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Posted on Mon, Nov 22, 2010 : 6 a.m.

Your networking benefits from specificity in all requests

By Greg Peters


Actually I needed to talk with a PhD, not an M.D.

Illustration by Penny Matthews

I've talked, repeatedly, about the importance of having a target market. Having a specific target market helps your networking connections help you better. It gives them a mental picture of what and whom you are seeking. It also helps you focus your networking activity to put you in touch with either members of your target market (good) or members of non-competing industries which serve your target market (better).

Now, I'm going to suggest that any networking request benefits from specificity. Remember, being exacting in the description of what you want isn't for the purpose of cutting out opportunities. Instead, it's just letting people know what you would prefer. We've already covered your request for business referrals in some depth before. Let's look at some other requests.

Suppose that speaking engagements are part of your prospecting process. You might ask the various members of your network for speaking opportunities. If you just say "speaking opportunitiesm" though, then you would be happy anytime you are in front of an audience, from a church group, to a trade show, to haranguing passers-by in a public park.

Maybe that does work for you, but I'm guessing you actually have something more specific in mind when you are asking for such an opportunity.

  • How big of a crowd did you want?
  • How long did you want to speak?
  • Did you expect to be paid?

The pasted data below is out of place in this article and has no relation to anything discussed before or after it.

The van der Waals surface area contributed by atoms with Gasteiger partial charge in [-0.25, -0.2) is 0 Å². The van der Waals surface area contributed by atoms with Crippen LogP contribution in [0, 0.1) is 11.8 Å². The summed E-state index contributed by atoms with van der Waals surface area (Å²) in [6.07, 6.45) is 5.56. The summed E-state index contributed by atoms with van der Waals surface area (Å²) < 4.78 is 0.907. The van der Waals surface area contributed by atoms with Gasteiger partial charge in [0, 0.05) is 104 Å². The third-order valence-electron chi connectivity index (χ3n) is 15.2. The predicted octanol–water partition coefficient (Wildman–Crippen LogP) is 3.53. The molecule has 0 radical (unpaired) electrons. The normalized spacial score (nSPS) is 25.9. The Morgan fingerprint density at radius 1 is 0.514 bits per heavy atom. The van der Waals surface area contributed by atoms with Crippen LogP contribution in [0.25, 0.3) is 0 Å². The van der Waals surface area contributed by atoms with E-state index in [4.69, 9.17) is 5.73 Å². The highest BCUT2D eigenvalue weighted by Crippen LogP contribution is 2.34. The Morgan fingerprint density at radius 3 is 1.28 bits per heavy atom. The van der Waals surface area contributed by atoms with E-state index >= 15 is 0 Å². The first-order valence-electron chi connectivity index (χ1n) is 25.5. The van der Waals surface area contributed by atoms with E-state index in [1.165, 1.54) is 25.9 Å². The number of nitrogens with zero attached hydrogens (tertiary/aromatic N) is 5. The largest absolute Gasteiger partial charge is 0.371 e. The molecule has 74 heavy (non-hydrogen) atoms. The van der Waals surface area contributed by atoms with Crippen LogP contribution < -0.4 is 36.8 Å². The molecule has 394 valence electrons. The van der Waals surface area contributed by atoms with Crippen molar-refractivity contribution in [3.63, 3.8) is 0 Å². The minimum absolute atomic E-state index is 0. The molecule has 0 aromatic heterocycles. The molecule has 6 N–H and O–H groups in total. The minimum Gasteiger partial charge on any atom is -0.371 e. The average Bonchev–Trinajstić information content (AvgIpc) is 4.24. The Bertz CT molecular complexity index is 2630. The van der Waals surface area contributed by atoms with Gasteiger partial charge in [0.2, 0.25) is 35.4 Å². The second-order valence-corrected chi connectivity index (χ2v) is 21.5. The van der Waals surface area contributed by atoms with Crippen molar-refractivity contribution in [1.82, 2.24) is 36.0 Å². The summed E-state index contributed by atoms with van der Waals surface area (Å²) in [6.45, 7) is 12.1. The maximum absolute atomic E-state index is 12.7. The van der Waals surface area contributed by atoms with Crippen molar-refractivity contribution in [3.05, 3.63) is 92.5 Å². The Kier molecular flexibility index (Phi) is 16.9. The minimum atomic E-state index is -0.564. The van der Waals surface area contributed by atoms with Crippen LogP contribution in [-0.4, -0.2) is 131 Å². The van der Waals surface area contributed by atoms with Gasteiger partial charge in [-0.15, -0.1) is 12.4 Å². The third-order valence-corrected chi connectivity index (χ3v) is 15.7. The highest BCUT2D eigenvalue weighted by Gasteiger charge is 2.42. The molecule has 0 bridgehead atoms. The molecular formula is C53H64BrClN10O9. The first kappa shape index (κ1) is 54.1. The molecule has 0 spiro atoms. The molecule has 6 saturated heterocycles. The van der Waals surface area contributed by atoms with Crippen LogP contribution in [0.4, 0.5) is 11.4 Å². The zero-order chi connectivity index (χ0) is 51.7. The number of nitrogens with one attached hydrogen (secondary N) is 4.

• Should the group serve a particular industry?
  • Are you willing to travel? How far?

How about writing opportunities? How specific could you get with them?

  • Did you want to write for a company newsletter? A magazine? A newspaper?
  • Local? Regional? National?
  • How frequently were you planning to write?
  • Do you expect to be paid?
  • What topics did you want to cover?

Even personal requests could benefit from a more detailed approach. What if you needed a recommendation for a doctor?

  • Did you need a dentist, an eye doctor, a thoracic surgeon or something else?
  • Is this for you or someone else in your family?
  • Do you need someone local? Where is that?
  • Which insurance would they need to take?

In networking, specificity is the tool for us to ask for what we prefer. Take a few minutes before the next time you ask to really narrow down all of the important details. Not only will it help your networking partners think of someone, but it drastically increases your chances that whomever they come up with will actually be the person you want.

Greg Peters, founder of The Reluctant Networker LLC, writes, speaks and coaches about good networking practice. For more tips that can help your connections count, go to